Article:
The headlines read like a synopsis for Spike Jonze’s next romantic drama: In the approximate future — in a strangely pastel L.A. — romantic loss will simply cease to exist! That’s because Match.com is rolling out facial recognition technology that can find you a clone of your ex. An exact lookalike. A twin. For $5,000, in short, you never have to move on.
It’s a wildly catchy narrative, mostly because it plays into prevalent fears and confusions about how facial recognition — and big data — work. Facebook can now, we’re told, recognize faces as well as the human brain. All-seeing, inscrutable algorithms on Google know us better than we know ourselves.
This Match partnership is additionally uncanny, because it implies that technology can somehow erode individual identity — make us interchangeable, even on the most intimate level. It’s a concern that sites like Match and OkCupid kind of fan already.
It’s also a concern that, in this case, is probably a bit overblown.
“I mean, I understand where people are getting that from,” said Talia Goldstein, the CEO of the company partnering with Match on this facial recognition tool. But in practice she says, the tool is actually based on a very intuitive, old-school, and not particularly sinister logic: “‘ Attractive’ means different things to different people.”
Goldstein’s high-end matchmaking agency, Three Day Rule, is actually a pretty conventional operation, as far as these things go. A former producer on E’s “True Hollywood Stories,” Goldstein quit her day job four years ago to pursue a budding hobby: setting up her lovelorn co-workers and friends. For a fee of $5,000, clients bought a lengthy personal interview with Goldstein and six months of curated matches with men or women her company sought out. (Under the Match partnership, the same fee structure will apply: Match users can, for free, opt-in to Three Day Rule’s database, where they’re eligible to be paired with Three Day Rule clients; or, for $5,000, they can become clients themselves — a package that entails six months of date-finding and screening by a professional matchmaker.)
Starting out, Goldstein always asked the usual questions: What personality traits are you looking for? Do you care about height? Education? Career? But she also asked clients to supply Facebook photos of their exes, just so she could see herself the types of people they were attracted to. Sometimes there was a range or a mixed bag; but generally, the stack of photos had some vague commonality — a hair color, for instance, or a particular face shape. Goldstein would include those notes as she looked for potential matches.
“If you look at photos of your exes all together — and you should play this game — you’ll notice some traits that look the same,” she said. Which is, of course, just a fancy way of saying that different people find different things good-looking.
As Goldstein’s company grew, that kind of manual photo-browsing became more arduous. She launched an online component, with all the user photos in a database. She licensed a facial recognition program that allowed Three Day Rules’ matchmakers to tag user photos as blonde or brunette, round-faced or oval-faced, deep-set eyes or prominent ones. Eventually the program could input those basic tags on its own.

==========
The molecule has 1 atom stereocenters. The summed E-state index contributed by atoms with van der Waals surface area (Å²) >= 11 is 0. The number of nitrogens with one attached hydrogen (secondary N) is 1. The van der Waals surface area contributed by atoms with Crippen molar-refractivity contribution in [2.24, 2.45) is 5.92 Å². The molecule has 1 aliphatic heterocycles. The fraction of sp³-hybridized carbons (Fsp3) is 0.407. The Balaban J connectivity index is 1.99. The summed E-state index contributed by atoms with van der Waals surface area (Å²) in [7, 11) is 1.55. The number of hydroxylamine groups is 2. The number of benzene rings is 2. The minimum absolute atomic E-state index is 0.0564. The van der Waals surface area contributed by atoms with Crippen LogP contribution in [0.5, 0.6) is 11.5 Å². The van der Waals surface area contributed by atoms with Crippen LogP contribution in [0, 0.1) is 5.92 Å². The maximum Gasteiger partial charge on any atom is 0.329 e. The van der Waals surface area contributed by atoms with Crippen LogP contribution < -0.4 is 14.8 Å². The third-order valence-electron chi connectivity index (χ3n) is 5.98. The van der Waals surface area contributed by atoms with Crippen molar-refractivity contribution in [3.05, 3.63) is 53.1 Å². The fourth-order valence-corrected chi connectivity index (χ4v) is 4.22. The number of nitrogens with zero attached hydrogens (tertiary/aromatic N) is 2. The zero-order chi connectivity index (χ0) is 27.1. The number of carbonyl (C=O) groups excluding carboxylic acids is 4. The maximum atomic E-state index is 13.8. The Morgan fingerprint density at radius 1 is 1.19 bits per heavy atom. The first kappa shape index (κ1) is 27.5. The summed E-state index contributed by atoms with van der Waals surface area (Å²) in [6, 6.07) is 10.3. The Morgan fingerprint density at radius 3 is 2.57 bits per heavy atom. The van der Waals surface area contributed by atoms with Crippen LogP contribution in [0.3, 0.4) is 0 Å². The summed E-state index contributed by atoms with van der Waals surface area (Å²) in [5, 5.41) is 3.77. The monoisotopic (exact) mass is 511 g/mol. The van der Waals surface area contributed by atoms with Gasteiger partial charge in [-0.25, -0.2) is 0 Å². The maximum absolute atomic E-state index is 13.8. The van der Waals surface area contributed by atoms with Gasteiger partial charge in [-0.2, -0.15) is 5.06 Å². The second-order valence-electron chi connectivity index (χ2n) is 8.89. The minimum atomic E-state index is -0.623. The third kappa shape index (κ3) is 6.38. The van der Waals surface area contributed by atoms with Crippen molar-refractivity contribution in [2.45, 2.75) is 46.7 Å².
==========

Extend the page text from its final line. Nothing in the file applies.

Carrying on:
Now, Goldstein says, the software essentially does three things: It identifies the hair color, face shape, eye shape and eyebrow structure of the person in the photo; it searches those tags against a database of user photos that have been similarly tagged; and it spits out a collection of approximate matches — which professional matchmakers can then check for other prerequisites, like education level or salary. At no point, Goldstein stresses, are they ever looking for — or finding! — “clones” of an ex-flame.
To test that, I sent Goldstein photos of three male friends and asked her to run them through her firm’s facial recognition program. She couldn’t run my photos against her actual user database, out of privacy concerns, but she agreed to run them against a database of World Cup player photos. As a demonstration of the software, the results are pretty uncanny.
But in the context of online dating, they don’t strike me as all that weird. Goldstein is quick to point out that her algorithms are human-mediated: Yes, a facial-recognition program cuts the dating pool from, say, 10,000 to 100, but a real live matchmaker then goes through to check things like personality and career and salary range. Compare that to the impenetrable cocktail of algorithms at play on other dating sites — where matches are made based on clicks, quizzes and cold probabilities — and it almost seems less ominous. In fact, while sites like Match and OkCupid and their ilk are pretty hush-hush about what goes into their formulas, it’s pretty safe to assume that they’re inferring your “type,” physical and otherwise, based on the user profiles you show interest in.
That’s not exactly the same thing, of course: There’s something about facial-recognition specifically that gives us the heebie-jeebies. But in actual matchmaking practice, Three Day Rule isn’t using that algorithm any differently than other popular dating sites use matching algorithms already.
Yeah, it sounds intuitively “creepy” to look for dates based on your exes. But maybe this algorithm only strikes us as creepier than others because it’s the only one we can actually see.